Thursday, September 25, 2008

Across the Universe Reviewed

Across the Universe is something I had been waiting to see for awhile. I wanted to see it for the Beatles songs, but kept putting it off because I knew it was other people covering the Beatles…and I remembered Sgt. Pepper’s Lonely Hearts Club Band. The year was 1978 and a stinker of a movie starring the Bee Gees of all people wrecked some careers and marred a lot of great Beatles songs. Would this new movie do better?

Yes, and right from the start, with Jude (Jim Sturgess) on the beach singing the beginning of “Girl” more hauntingly that it’s ever been done before. I’m hooked. But then the movie does something odd. It cuts to an idealized American prom dance where the kids are dancing and singing to “Hold Me Tight.” Then it cuts to Jude again, in the Cavern Club in Liverpool, listening to the Beatles singing “Hold Me Tight” while his homely Liverpudlian girlfriend also sings “Hold Me Tight.” As any Beatles-phile could tell you (and only a Beatles-phile would know this, being lost on anyone else), if the Beatles are still performing in the Cavern Club, then it’s 1962 and there’s no way any Americans know that song yet. So, in this way we subtly (too subtly?) learn that none of the characters are singing Beatles songs in the movie – like the movie Moulin Rouge, we’re just interpreting their dialog through the medium of the Beatles music.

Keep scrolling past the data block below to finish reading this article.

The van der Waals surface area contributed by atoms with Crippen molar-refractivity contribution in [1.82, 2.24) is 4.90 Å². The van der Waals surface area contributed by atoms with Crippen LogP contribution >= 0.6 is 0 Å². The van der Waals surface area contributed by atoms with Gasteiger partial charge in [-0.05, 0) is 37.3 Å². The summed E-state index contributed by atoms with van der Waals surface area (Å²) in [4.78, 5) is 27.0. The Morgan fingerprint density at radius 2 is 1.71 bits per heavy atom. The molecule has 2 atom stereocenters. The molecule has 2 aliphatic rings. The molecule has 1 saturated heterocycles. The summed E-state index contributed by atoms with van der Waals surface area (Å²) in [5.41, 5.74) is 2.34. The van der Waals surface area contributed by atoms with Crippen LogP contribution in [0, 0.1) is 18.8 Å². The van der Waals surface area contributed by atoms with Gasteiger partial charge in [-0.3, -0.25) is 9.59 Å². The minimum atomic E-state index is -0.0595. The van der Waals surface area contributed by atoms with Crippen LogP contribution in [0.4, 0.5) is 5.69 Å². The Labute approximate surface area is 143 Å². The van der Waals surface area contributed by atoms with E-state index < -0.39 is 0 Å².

And most of the time those Beatles songs do sound very good. Evan Rachel Wood, who I watched grow up on the great TV show Once and Again (ironically, I had preferred as an actress the older girl who played Sela Ward’s daughter at the time, yet she’s the one who has since sank into obscurity) has a great voice and does justice to every song her voice touches, as does Sturgess. There is a phenomenal gospel-like rendition of “Let It Be.” Most of the rest of the supporting cast falters, not up to the material – including Bono, who sleepwalks through “I Am the Walrus.” Joe Cocker steps up to do what he does best, covering Beatles songs, and in this case “Come Together.” In an unusual and semi-successful move, British comedian Eddie Izzard (I had to look this guy up online to find out who he is!) sort-of recites “Being for the Benefit of Mr. Kite” with plenty of ad-lib diversions. It is funny, but more bizarre than funny. Sometimes the movie monkeys too much with the music, like “Blackbird,” which Wood sings almost entirely without instruments. Well…there’s a reason that “Blackbird” is a classic and that is because the song is perfect as it is. The adage, “If it ain’t broke” should have been remembered here.